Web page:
Why is this not done in practice?

Because it won't work. It won't lengthen the back focus enough. That is, a flat optical element shifts the focus by an amount less than the thickness of that flat element.

In the following diagram, a marginal ray (the red ray) from the edge of the lens's exit pupil of diameter d is focused at the back-focus distance b. That ray approaches at an angle πœƒβ‚.

Diagram showing focus shift for different refractive indices

But that lens is shifted too far from the image sensor by an amount t, so that the lens can't achieve infinity focus. So inserting a flat element of thickness t with refractive index nβ‚‚ will cause a shift in the back focus distance towards the image sensor by an amount s, because of Snell's Law: sin(πœƒβ‚) = nΒ sin(πœƒβ‚‚).

For convenience's sake, I will normalize the refractive index with respect to air (n₁) with: n = nβ‚‚/n₁.

  • The dashed red ray is the original path if the optical flat were not present, or alternately, is the path the ray would follow if the glass had the same refractive index as the air surrounding it (if n = 1).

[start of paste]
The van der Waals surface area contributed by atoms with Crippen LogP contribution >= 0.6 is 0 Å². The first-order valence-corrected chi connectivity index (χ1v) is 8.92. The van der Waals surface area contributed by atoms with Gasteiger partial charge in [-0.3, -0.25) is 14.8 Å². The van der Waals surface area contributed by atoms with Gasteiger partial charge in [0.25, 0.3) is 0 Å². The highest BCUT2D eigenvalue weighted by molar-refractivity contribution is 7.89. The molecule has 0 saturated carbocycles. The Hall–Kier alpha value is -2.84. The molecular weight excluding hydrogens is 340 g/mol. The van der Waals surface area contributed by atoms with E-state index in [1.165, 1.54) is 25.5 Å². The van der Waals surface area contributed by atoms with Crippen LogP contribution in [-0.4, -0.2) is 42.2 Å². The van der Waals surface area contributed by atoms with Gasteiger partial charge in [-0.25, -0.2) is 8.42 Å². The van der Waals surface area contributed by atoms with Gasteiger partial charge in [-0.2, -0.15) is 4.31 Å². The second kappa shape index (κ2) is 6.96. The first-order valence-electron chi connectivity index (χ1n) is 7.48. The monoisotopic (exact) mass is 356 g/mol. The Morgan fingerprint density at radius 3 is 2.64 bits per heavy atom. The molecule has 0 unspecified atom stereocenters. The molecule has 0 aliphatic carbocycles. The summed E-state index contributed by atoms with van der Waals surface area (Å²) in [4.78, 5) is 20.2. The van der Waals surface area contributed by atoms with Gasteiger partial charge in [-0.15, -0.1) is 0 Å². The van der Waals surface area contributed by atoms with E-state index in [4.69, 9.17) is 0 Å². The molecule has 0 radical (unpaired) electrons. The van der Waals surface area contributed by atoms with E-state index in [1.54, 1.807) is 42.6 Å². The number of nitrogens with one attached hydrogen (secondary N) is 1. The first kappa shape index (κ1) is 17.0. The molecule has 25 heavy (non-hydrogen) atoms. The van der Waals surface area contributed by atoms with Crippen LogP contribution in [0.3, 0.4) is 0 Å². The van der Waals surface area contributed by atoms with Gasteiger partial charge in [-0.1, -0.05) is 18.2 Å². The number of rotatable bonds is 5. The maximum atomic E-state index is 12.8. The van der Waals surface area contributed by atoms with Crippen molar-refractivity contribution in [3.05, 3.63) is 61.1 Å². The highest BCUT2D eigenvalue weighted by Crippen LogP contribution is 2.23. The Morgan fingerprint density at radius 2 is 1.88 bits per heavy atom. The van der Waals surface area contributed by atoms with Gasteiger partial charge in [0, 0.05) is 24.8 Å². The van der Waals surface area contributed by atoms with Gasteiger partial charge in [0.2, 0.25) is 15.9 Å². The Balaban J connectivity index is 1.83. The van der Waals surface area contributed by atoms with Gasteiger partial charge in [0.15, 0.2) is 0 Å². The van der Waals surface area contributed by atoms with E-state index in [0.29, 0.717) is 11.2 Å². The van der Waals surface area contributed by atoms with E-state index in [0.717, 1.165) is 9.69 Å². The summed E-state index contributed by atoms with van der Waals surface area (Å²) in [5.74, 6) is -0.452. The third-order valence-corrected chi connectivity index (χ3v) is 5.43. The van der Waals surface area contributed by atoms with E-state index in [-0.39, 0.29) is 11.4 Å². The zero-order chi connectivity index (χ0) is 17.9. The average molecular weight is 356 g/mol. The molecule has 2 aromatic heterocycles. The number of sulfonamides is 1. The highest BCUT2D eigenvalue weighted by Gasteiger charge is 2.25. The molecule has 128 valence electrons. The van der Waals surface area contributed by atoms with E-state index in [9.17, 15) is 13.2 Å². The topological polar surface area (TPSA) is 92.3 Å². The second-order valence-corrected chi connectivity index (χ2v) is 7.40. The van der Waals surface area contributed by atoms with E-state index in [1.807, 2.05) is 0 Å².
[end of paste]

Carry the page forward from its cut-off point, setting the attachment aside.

• The black ray is the desired path that would shift the back focus distance by t. But in order to achieve that, the refractive index would have to be infinite. This is undesirable:
    • A material with infinite refractive index has a reflectivity of 1, meaning that it is a mirror, and admits no light through the air/material interface.
    • This can also be understood by remembering that the refractive index of a material is defined as the ratio of the speed of light in a vacuum to the phase velocity of light in that material: n = c/v. In order for n = ∞, v must equal zero. Thus, light does not travel through the material.
  • The blue ray is the light path for typical optical materials (n > 1, usually in the neighborhood of 1.5 – 1.6, up to around 1.7 or 1.8 for lead glass). Geometrically, you can see that for finite (and realistic, positive) values of n, the focus shift distance s will always be less than t.